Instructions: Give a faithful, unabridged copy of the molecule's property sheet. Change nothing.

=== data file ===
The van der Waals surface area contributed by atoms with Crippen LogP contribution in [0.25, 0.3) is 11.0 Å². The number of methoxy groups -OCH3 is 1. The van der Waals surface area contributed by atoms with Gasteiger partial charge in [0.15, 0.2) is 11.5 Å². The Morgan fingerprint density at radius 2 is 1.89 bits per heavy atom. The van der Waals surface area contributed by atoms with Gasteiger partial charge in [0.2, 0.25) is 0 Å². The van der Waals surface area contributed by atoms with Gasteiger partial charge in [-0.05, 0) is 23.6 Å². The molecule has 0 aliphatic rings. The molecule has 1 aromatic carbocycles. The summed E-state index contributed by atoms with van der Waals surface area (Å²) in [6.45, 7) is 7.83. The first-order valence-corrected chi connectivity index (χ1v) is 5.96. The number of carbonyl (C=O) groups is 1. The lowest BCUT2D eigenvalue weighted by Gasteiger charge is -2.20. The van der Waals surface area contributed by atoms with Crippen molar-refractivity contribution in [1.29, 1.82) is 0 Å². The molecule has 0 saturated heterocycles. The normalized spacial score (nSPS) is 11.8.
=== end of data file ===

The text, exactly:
The van der Waals surface area contributed by atoms with Crippen LogP contribution in [0.25, 0.3) is 11.0 Å². The number of methoxy groups -OCH3 is 1. The van der Waals surface area contributed by atoms with Gasteiger partial charge in [0.15, 0.2) is 11.5 Å². The Morgan fingerprint density at radius 2 is 1.89 bits per heavy atom. The van der Waals surface area contributed by atoms with Gasteiger partial charge in [0.2, 0.25) is 0 Å². The van der Waals surface area contributed by atoms with Gasteiger partial charge in [-0.05, 0) is 23.6 Å². The molecule has 0 aliphatic rings. The molecule has 1 aromatic carbocycles. The summed E-state index contributed by atoms with van der Waals surface area (Å²) in [6.45, 7) is 7.83. The first-order valence-corrected chi connectivity index (χ1v) is 5.96. The number of carbonyl (C=O) groups is 1. The lowest BCUT2D eigenvalue weighted by Gasteiger charge is -2.20. The van der Waals surface area contributed by atoms with Crippen molar-refractivity contribution in [1.29, 1.82) is 0 Å². The molecule has 0 saturated heterocycles. The normalized spacial score (nSPS) is 11.8.